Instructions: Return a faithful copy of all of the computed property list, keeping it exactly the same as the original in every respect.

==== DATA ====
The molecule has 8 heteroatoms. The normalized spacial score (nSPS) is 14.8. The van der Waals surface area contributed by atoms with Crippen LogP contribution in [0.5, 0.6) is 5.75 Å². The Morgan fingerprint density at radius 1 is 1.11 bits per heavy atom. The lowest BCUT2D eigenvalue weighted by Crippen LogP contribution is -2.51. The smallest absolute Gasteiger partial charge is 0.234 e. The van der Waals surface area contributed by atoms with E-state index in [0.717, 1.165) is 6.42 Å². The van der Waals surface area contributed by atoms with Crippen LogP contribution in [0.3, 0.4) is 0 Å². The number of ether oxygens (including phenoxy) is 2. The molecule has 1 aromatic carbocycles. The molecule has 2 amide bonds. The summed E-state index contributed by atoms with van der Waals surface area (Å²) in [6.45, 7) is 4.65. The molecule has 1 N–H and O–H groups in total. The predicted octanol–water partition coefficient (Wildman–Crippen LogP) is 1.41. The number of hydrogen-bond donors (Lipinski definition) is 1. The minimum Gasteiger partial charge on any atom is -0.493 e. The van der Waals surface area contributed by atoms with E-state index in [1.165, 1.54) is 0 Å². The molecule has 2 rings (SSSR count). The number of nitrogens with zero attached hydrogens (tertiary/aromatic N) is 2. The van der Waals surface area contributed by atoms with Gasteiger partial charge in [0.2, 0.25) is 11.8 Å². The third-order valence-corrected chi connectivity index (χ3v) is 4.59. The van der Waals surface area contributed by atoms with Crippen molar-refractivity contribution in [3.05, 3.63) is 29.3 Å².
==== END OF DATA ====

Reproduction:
The molecule has 8 heteroatoms. The normalized spacial score (nSPS) is 14.8. The van der Waals surface area contributed by atoms with Crippen LogP contribution in [0.5, 0.6) is 5.75 Å². The Morgan fingerprint density at radius 1 is 1.11 bits per heavy atom. The lowest BCUT2D eigenvalue weighted by Crippen LogP contribution is -2.51. The smallest absolute Gasteiger partial charge is 0.234 e. The van der Waals surface area contributed by atoms with E-state index in [0.717, 1.165) is 6.42 Å². The van der Waals surface area contributed by atoms with Crippen LogP contribution in [0.3, 0.4) is 0 Å². The number of ether oxygens (including phenoxy) is 2. The molecule has 1 aromatic carbocycles. The molecule has 2 amide bonds. The summed E-state index contributed by atoms with van der Waals surface area (Å²) in [6.45, 7) is 4.65. The molecule has 1 N–H and O–H groups in total. The predicted octanol–water partition coefficient (Wildman–Crippen LogP) is 1.41. The number of hydrogen-bond donors (Lipinski definition) is 1. The minimum Gasteiger partial charge on any atom is -0.493 e. The van der Waals surface area contributed by atoms with E-state index in [1.165, 1.54) is 0 Å². The molecule has 2 rings (SSSR count). The number of nitrogens with zero attached hydrogens (tertiary/aromatic N) is 2. The van der Waals surface area contributed by atoms with Gasteiger partial charge in [0.2, 0.25) is 11.8 Å². The third-order valence-corrected chi connectivity index (χ3v) is 4.59. The van der Waals surface area contributed by atoms with Crippen molar-refractivity contribution in [3.05, 3.63) is 29.3 Å².